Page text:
Biometric authentication uses unique physical characteristics, such as your face or fingerprint, to authenticate your identity. Biometric technology is becoming mainstream, especially when used for security purposes. Our survey finds that 76% of consumers are comfortable using facial recognition to access their computer or phone. Perhaps more surprisingly, 64% are comfortable using it to log-in to an online account.

Biometrics authentication is rapidly integrating with phone-as-a-token methods. Smartphones have microphones, cameras, and fingerprint scanners, all of which can be used to support an array of biometric authentication modes that simultaneously confirm possession of the device.

Contextual authentication offers flexibility for passwordless users

Beyond actively confirming your identity, contextual authentication methods passively detect risk using factors such as location, activity, and device identifiers. Also known as signals-based authentication, this process may allow the ultimate passwordless scenario known as zero-factor authentication (0FA), whereby the user is granted access if no risk signals are present. If the system is unsure, the user is simply prompted for an authentication measure such as a PIN or biometric trait.

Advanced models such as continuous adaptive trust (CAT) use machine learning to analyze even richer sets of variables about the user to determine risk, such as measuring keystroke pressure or recognizing a user’s specific movement when walking with a device.

Three steps you can take to implement passwordless authentication

As mentioned, passwordless is aspirational (at least for now), and every step you take toward it boosts your overall security posture. In that spirit, let’s take a look at three steps you can take to begin reducing the number of passwords at your company.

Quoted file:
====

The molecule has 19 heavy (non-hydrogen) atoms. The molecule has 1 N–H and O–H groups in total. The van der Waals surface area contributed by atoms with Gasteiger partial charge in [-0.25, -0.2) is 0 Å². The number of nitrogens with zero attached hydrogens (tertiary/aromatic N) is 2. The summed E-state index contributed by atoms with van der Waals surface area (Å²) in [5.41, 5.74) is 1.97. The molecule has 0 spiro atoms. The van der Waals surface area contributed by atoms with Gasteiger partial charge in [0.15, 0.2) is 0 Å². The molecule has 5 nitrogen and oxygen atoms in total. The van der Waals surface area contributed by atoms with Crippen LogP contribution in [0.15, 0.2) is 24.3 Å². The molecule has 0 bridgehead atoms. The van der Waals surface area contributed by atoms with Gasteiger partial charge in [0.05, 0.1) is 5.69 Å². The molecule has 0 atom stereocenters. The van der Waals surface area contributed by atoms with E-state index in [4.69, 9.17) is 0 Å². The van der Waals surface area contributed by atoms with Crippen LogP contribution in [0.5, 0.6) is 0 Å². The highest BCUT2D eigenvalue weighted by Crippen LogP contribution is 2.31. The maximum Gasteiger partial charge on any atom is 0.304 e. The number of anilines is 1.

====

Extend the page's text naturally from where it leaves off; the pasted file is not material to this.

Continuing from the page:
Collaborate with stakeholders to identify priorities and preferences

Gain buy-in from key stakeholders by explaining exactly how moving away from passwords will benefit their teams and make their jobs easier. Determine priorities for security improvements, learn how workflows might be impacted, and identify preferences for new authentication methods.


Optimize existing tools that allow for passwordless methods

Take stock of and exploit passwordless options that you already have at your disposal. For example, if your business already uses Windows 10, you can use Windows Hello for Business which combines a local authentication method, such as biometric or device-based authentication.

Ask the following questions:

  • What passwordless options do we already have available?
  • Can we modify current authentication flows to avoid passwords?
  • Will these changes ultimately reduce friction for users?

Shift future investments toward passwordless-ready tools

To prepare your company for the universal adoption of passwordless authentication, it’s important to simplify your migration path over time by shifting current and future investments where possible. When procuring new software, consider the availability of authentication options that leverage biometrics, phone-as-a-token, and emerging protocols such as FIDO2.

Our reliance on passwords will soon pass

We’ll eventually arrive at a future where you won’t need to remember a password, servers don’t have to store them, and hackers can’t exploit them. That is a much more secure digital world than the one we live in today. But it will happen little by little and will require new ways of thinking about security, such as zero-knowledge proofs and zero-trust security models (both of which we’ll be diving into during upcoming research reports).

The trend is to move away from passwords and toward more personal, contextual, and frictionless forms of authentication.

Want to learn more about protecting your business? Read our recent article: 8 Ways To Protect Your Small Business From Cyberattacks


Capterra conducted the 2022 Passwordless Authentication Survey in January 2022 among 974 consumers, including 389 business leaders who reported management responsibilities or higher to learn about attitudes toward various authentication methods and their use by U.S. businesses.

Looking for IT Management software? Check out Capterra's list of the best IT Management software solutions.

About the Author

Zach Capers

Zach Capers

Zach Capers is a senior analyst at Capterra, covering IT security, data privacy, and emerging technology trends. A former internal investigator for a Fortune 50 company and researcher for the Association of Certified Fraud Examiners (ACFE), his work has been featured in publications such as Forbes, Business Insider, and Journal of Accountancy.